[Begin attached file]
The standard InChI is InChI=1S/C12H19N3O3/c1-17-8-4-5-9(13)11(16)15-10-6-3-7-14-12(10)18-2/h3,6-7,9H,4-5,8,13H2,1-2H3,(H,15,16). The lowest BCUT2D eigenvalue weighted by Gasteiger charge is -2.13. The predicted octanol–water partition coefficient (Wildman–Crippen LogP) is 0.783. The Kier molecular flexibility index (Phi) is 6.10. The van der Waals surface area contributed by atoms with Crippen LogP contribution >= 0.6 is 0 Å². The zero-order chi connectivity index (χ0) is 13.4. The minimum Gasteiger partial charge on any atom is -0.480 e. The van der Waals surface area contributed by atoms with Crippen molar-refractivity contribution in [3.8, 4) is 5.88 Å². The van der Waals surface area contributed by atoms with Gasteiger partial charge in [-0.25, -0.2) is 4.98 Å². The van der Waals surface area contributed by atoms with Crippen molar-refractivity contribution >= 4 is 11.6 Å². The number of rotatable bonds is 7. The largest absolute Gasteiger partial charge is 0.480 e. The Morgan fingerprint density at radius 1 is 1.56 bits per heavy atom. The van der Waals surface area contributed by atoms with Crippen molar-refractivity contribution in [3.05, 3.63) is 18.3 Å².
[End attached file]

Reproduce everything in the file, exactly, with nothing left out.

The standard InChI is InChI=1S/C12H19N3O3/c1-17-8-4-5-9(13)11(16)15-10-6-3-7-14-12(10)18-2/h3,6-7,9H,4-5,8,13H2,1-2H3,(H,15,16). The lowest BCUT2D eigenvalue weighted by Gasteiger charge is -2.13. The predicted octanol–water partition coefficient (Wildman–Crippen LogP) is 0.783. The Kier molecular flexibility index (Phi) is 6.10. The van der Waals surface area contributed by atoms with Crippen LogP contribution >= 0.6 is 0 Å². The zero-order chi connectivity index (χ0) is 13.4. The minimum Gasteiger partial charge on any atom is -0.480 e. The van der Waals surface area contributed by atoms with Crippen molar-refractivity contribution in [3.8, 4) is 5.88 Å². The van der Waals surface area contributed by atoms with Gasteiger partial charge in [-0.25, -0.2) is 4.98 Å². The van der Waals surface area contributed by atoms with Crippen molar-refractivity contribution >= 4 is 11.6 Å². The number of rotatable bonds is 7. The largest absolute Gasteiger partial charge is 0.480 e. The Morgan fingerprint density at radius 1 is 1.56 bits per heavy atom. The van der Waals surface area contributed by atoms with Crippen molar-refractivity contribution in [3.05, 3.63) is 18.3 Å².